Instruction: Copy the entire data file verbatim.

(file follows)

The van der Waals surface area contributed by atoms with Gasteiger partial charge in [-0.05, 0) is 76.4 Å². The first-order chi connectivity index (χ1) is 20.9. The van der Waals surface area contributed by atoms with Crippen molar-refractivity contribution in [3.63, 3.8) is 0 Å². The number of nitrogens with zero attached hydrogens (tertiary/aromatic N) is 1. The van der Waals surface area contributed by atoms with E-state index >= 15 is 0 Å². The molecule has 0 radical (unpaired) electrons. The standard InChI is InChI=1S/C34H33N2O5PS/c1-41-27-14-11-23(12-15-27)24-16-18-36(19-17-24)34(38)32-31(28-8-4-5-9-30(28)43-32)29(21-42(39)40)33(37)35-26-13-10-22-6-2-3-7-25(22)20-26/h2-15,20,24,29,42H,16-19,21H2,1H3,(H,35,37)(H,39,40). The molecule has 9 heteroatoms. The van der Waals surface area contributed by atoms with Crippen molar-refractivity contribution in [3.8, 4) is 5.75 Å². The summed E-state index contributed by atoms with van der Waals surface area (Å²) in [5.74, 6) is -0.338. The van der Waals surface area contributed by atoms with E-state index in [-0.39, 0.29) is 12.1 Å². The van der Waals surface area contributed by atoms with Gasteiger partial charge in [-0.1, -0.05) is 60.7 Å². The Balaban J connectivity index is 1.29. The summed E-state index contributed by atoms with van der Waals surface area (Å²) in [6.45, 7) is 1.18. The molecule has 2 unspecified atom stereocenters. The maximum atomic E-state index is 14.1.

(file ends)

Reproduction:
The van der Waals surface area contributed by atoms with Gasteiger partial charge in [-0.05, 0) is 76.4 Å². The first-order chi connectivity index (χ1) is 20.9. The van der Waals surface area contributed by atoms with Crippen molar-refractivity contribution in [3.63, 3.8) is 0 Å². The number of nitrogens with zero attached hydrogens (tertiary/aromatic N) is 1. The van der Waals surface area contributed by atoms with E-state index >= 15 is 0 Å². The molecule has 0 radical (unpaired) electrons. The standard InChI is InChI=1S/C34H33N2O5PS/c1-41-27-14-11-23(12-15-27)24-16-18-36(19-17-24)34(38)32-31(28-8-4-5-9-30(28)43-32)29(21-42(39)40)33(37)35-26-13-10-22-6-2-3-7-25(22)20-26/h2-15,20,24,29,42H,16-19,21H2,1H3,(H,35,37)(H,39,40). The molecule has 9 heteroatoms. The van der Waals surface area contributed by atoms with Crippen molar-refractivity contribution in [3.8, 4) is 5.75 Å². The summed E-state index contributed by atoms with van der Waals surface area (Å²) in [5.74, 6) is -0.338. The van der Waals surface area contributed by atoms with E-state index in [-0.39, 0.29) is 12.1 Å². The van der Waals surface area contributed by atoms with Gasteiger partial charge in [-0.1, -0.05) is 60.7 Å². The Balaban J connectivity index is 1.29. The summed E-state index contributed by atoms with van der Waals surface area (Å²) in [6.45, 7) is 1.18. The molecule has 2 unspecified atom stereocenters. The maximum atomic E-state index is 14.1.